Portability of Basic Exclusion Amount between Spouses
Transfers of property during life or at death are generally subject to federal gift or estate taxes. Each taxpayer has an applicable exclusion amount, which is the amount of property that can be sheltered from federal gift and estate taxes by the unified credit.
Prior to 2011, each spouse was entitled to his or her own applicable exclusion amount, and any amount that a spouse did not use was lost, absent special planning.
But, thanks to legislation passed in 2010, the estate of the first spouse to die can now elect to transfer any basic exclusion amount that is not used to the surviving spouse. This is known as "portability." For 2011 and 2012, the applicable exclusion amount is redefined as equal to the sum of the basic exclusion amount of the surviving spouse and the unused basic exclusion amount of the last deceased spouse. For 2011 and 2012, the basic exclusion amount is $5 million (plus indexing in 2012).
Portability of the exclusion between spouses and an increase in the basic exclusion amount would seem to make estate planning easier for many estates. However, unless extended by Congress, in 2013, portability of the unused basic exclusion amount between spouses is set to expire and the exclusion is scheduled to decrease to $1 million.
Simple planning with portability
If you're planning today, you could transfer everything to your spouse and, if you die in 2011 or 2012, your estate can elect to transfer your unused basic exclusion amount to your surviving spouse. Your spouse will then have an applicable exclusion amount equal to the sum of his or her own basic exclusion amount and your unused basic exclusion amount, which your spouse can use for gift or estate tax purposes. For example, if you transfer your $5 million unused basic exclusion to your surviving spouse, who also has a $5 million basic exclusion amount, your spouse then has a $10 million applicable exclusion amount to shelter property from gift and estate taxes. Such simple planning might be very practical for some married couples, especially where the spouses' combined estates are expected to be less than the applicable exclusion amount.
Portability allows a surviving spouse to use the unused basic exclusion amount of the first spouse to die to shelter property from federal gift and estate taxes. Portability of the exclusion between spouses would seem to make estate planning easier for many estates. However, unless extended by Congress, portability of the unused basic exclusion amount between spouses is set to expire in 2013.
Your estate plans and documents may need to be revised to reflect the tax changes for 2011 and 2012 and for the uncertainty for 2013 and beyond. Flexibility will be key.
Potential need for more complex planning
There are a number of reasons why such simple planning with portability may not produce the desired or best results. These include:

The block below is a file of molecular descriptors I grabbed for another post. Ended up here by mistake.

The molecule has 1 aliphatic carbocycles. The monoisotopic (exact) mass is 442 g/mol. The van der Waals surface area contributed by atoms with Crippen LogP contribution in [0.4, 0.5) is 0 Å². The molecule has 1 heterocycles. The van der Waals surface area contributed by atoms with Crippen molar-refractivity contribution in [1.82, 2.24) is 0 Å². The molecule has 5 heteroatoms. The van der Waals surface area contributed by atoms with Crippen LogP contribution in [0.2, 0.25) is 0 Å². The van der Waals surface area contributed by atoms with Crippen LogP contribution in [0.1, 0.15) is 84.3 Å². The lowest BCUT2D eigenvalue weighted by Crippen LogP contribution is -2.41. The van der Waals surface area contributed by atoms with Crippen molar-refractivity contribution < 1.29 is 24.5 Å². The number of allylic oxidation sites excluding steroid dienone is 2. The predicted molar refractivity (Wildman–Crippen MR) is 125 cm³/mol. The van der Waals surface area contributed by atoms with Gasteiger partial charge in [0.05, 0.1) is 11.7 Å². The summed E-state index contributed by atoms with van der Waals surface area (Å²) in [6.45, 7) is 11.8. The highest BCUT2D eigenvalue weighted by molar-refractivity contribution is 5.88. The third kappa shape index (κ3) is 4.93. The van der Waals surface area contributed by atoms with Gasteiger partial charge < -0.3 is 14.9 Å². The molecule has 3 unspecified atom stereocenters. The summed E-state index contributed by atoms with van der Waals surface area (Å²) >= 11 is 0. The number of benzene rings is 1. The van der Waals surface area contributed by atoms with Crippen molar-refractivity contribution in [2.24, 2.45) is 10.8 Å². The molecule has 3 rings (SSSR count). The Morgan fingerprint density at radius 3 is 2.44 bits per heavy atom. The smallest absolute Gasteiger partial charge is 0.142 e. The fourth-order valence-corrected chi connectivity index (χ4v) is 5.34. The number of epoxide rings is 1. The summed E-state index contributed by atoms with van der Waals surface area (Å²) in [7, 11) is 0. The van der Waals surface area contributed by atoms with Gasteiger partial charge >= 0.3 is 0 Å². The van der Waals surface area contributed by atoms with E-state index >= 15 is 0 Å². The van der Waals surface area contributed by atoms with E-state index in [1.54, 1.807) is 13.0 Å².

- Portability is set to expire in 2013, and tax rates are scheduled to increase while the applicable exclusion amount is set to decrease.
- You have family members or individuals other than your spouse that you would like to benefit prior to the death of your spouse.
- You have grandchildren or younger generations that you would like to benefit. The $5 million generation-skipping transfer (GST) tax exemption is not portable between spouses (and is scheduled to decrease to $1 million as indexed in 2013).
- State exclusion amounts may be lower than the federal applicable exclusion amount and may not be portable between spouses.
Use of A/B trust arrangement
Prior to the 2010 legislation, many married couples with estates that were greater than the applicable exclusion amount would set up an A/B (or A/B/C) trust arrangement. In general, the first spouse to die would transfer an amount equal to the applicable exclusion amount to the "B" or credit shelter (bypass) trust. The B trust could benefit the surviving spouse and their children, but the B trust would be designed to bypass the surviving spouse's estate. The balance of the estate would be transferred to the surviving spouse, either outright or by using an "A" marital trust, and qualify for the marital deduction. In some cases, a "C," "Q," or QTIP marital trust was also used if the first spouse to die wanted to control who received the marital trust property at the second spouse's death. The A/B trust arrangement typically assured that there would be no estate tax at the first spouse's death and that neither spouse's applicable exclusion amount was wasted.
An A/B trust arrangement may still be useful whether or not portability is available. For example, the B trust can assure that the applicable exclusion amount of the first spouse to die is not lost, even if portability is not available in the future. The B trust can be used to provide for family members or individuals other than your spouse (and even your spouse) prior to the death of your spouse. You could also allocate your GST tax exemption or state exclusion to the B trust. The A trust could use your spouse's applicable exclusion amount, GST tax exemption, and state exclusion.
Review estate plans and documents
Your documents and plans may need to be revised to reflect the tax changes for 2011 and 2012 and for the uncertainty for 2013 and beyond. To help guide you through these opportunities and uncertain times, consult an experienced estate planning attorney.